The News & What it Means – Hog Market Bucking Old Adage & Corn Price Outlook Turns Positive

By John DePutter & Dave Milne – June 6, 2017

 

The news:

Hogs up sharply! For agricultural commodities, larger supplies generally result in lower prices. But this year’s hog market is going against that adage – with both larger supplies and higher prices!

– Commentary by Chris Hurt, Dept of Ag Economics, University of Illinois, on farmdoc daily, June 5, 2017.

 

What it means:

Why the higher prices despite bigger supply? The answer is more exports.

 

First off, the details: Total U.S. pork production has been 2.3% higher in 2017 compared to the same period in 2016, Professor Hurt wrote in his commentary. Yet prices through May this year averaged 3.5% higher than last year to date, near US$49/livewt per cwt., he explained.

 

So, it is a 17% increase in pork exports that is driving the bus, noted Hurt. Result is, less pork for Americans. “When U.S. population growth is considered, available pork per person has been down about 1.7 % for the year,” he said

 

We thank him for pointing this out.

 

We would add some further thoughts on what this means for folks in the pig business. Four key ideas:

 

  1. 1. Overall, you can bet that export demand will be a major factor in the prices and profits you get. And right now, things do look bright, with export volumes trending up. The equivalent of more than one in five pigs in the US is exported, and that could increase in the years ahead.

 

  1. 2. Export growth this year can be traced to increased sales to traditional big customers: Japan, Mexico, South Korea. In future, look for increasing demand by China to hold big sway too. China has been mainly shopping in Europe for its pork. China could become an increasingly important buyer in the US and Canada, going forward.

 

  1. 3. Stay optimistic but don’t get starry-eyed. Current high hog prices are great to see, but in a few weeks, a seasonal window for a seasonal peak will open. This market has come up a long way from last fall’s low. The market has a habit of dishing out the best prices in summer and the worst in late-fall/early winter. We’ll go on watch for peaking action – soon.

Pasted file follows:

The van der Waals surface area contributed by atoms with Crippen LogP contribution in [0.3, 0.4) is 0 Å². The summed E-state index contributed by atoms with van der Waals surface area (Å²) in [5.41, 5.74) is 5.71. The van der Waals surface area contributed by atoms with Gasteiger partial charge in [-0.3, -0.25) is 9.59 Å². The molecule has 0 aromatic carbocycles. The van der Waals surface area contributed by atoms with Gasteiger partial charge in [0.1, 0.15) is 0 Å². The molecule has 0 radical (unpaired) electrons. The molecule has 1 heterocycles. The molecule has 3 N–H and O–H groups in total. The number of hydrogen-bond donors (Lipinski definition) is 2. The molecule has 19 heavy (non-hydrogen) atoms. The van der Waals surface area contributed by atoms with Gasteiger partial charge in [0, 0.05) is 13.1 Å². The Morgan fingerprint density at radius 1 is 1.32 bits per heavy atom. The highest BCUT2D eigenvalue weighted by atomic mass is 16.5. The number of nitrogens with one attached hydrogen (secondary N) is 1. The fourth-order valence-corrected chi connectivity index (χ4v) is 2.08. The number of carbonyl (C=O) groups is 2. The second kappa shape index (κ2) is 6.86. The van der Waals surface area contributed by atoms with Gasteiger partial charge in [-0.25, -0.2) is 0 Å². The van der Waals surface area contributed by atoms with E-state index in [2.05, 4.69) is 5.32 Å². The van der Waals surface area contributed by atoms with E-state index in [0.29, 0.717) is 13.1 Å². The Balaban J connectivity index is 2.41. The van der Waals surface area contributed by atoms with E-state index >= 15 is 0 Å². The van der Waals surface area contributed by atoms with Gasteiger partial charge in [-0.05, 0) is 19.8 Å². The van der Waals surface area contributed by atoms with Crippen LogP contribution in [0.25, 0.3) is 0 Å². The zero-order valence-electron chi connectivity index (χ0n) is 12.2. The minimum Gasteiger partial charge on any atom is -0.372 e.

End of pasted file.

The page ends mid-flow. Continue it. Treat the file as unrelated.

1. 4. Rising hog prices are only part of the profit equation. Feed prices are important too, as producers know. And feed costs can swing widely. The two main markets to watch are corn and soybean meal. Summer weather will soon make corn and soybean meal feed supplies either more expensive or cheaper. So now is a good time to decide on a feed buying strategy.

 

Ag-Alert releases buy-the dip and avoid-the-rally feed buying advisories for pork producers.

 

Act now or wait?

The upswing in hog prices and concurrent lower prices for feed (mainly soybean meal) have added big bucks to the pockets of pork producers.

 

Want to see our latest Ag-Alert hog risk management and feed pricing recommendations? Click below.

 

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The news:

Societe Generale said it had turned “positive on the outlook” for corn prices.

– Agrimoney, June 2, 2017

 

What it means:

By raising its price outlook, the French multinational banking and financial services company has pretty well summed up all that has so far gone wrong with this year’s growing season in the American Midwest.

 

Admittedly, it is still early and good weather from here on in could allow the corn crop to finish strongly.

 

But it’s impossible to ignore the fact this year’s weather has likely already dented the chances of the crop reaching the 170.7 bu/acre average the USDA forecast in its May supply-demand update.

 

Conditions were overly wet, planting was delayed in many cases and torrential downpours afterward likely necessitated some replanting – ensuring that more of the crop got off to an even later start than needed to realize its full yield potential.

 

The first couple of condition ratings have left plenty to be desired as well, with the corn crop debuting in late May at just 65% good to excellent, 7 points below a year earlier and worse than expected by traders and analysts. Although the crop showed some improvement in the weekly USDA crop progress report released Monday (June 5), it still remains well back of last year.

 

Not only is the crop condition lower, acreage is down too.

Remember too, the USDA originally projected that corn planted area would be down about 4 million acres or 4% from a year earlier, so a lower yield on top of a smaller acreage means production is almost sure to miss the initial USDA projection of 14.065 billion bu. That in turn will tighten 2017-18 corn ending stocks to below the forecasted 2.11 billion bu.

 

Weather still key

Of course, the big Brazilian second-season corn crop looms in the background, but a smaller U.S. crop can’t help but take some of the power away from the corn market bears.

 

Now, it’s just a matter of waiting to see if the weather takes an even bigger bite out of this year’s production potential the rest of the way.

 

Keep abreast of all the twists and turns in the corn market this summer and beyond with Ag-Alert.

 

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